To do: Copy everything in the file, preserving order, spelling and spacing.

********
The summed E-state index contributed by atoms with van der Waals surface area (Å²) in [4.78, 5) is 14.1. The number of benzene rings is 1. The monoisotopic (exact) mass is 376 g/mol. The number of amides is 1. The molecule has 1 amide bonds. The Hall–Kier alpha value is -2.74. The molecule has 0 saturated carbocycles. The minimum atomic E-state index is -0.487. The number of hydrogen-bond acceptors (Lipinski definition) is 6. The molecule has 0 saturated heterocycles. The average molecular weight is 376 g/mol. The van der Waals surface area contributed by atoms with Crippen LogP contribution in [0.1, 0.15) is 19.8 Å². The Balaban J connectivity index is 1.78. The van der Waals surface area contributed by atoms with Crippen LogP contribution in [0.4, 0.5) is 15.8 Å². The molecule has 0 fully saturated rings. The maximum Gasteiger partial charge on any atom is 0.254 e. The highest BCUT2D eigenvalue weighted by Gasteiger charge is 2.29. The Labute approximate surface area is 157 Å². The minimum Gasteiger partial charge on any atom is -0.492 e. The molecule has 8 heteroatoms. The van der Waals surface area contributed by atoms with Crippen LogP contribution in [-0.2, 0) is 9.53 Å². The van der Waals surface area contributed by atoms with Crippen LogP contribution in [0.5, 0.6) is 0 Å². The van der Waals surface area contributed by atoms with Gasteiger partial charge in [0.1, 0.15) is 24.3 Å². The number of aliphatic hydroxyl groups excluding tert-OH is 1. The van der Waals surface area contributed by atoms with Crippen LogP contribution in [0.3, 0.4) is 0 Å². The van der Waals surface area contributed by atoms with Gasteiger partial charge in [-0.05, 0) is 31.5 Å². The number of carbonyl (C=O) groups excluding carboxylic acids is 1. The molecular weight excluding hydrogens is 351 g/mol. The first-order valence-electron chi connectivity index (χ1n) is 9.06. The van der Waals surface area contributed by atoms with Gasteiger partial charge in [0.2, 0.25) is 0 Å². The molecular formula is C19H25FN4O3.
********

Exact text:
The summed E-state index contributed by atoms with van der Waals surface area (Å²) in [4.78, 5) is 14.1. The number of benzene rings is 1. The monoisotopic (exact) mass is 376 g/mol. The number of amides is 1. The molecule has 1 amide bonds. The Hall–Kier alpha value is -2.74. The molecule has 0 saturated carbocycles. The minimum atomic E-state index is -0.487. The number of hydrogen-bond acceptors (Lipinski definition) is 6. The molecule has 0 saturated heterocycles. The average molecular weight is 376 g/mol. The van der Waals surface area contributed by atoms with Crippen LogP contribution in [0.1, 0.15) is 19.8 Å². The Balaban J connectivity index is 1.78. The van der Waals surface area contributed by atoms with Crippen LogP contribution in [0.4, 0.5) is 15.8 Å². The molecule has 0 fully saturated rings. The maximum Gasteiger partial charge on any atom is 0.254 e. The highest BCUT2D eigenvalue weighted by Gasteiger charge is 2.29. The Labute approximate surface area is 157 Å². The minimum Gasteiger partial charge on any atom is -0.492 e. The molecule has 8 heteroatoms. The van der Waals surface area contributed by atoms with Crippen LogP contribution in [-0.2, 0) is 9.53 Å². The van der Waals surface area contributed by atoms with Crippen LogP contribution in [0.5, 0.6) is 0 Å². The van der Waals surface area contributed by atoms with Gasteiger partial charge in [0.1, 0.15) is 24.3 Å². The number of aliphatic hydroxyl groups excluding tert-OH is 1. The van der Waals surface area contributed by atoms with Crippen LogP contribution in [0.3, 0.4) is 0 Å². The van der Waals surface area contributed by atoms with Gasteiger partial charge in [-0.05, 0) is 31.5 Å². The number of carbonyl (C=O) groups excluding carboxylic acids is 1. The molecular weight excluding hydrogens is 351 g/mol. The first-order valence-electron chi connectivity index (χ1n) is 9.06. The van der Waals surface area contributed by atoms with Gasteiger partial charge in [0.2, 0.25) is 0 Å². The molecular formula is C19H25FN4O3.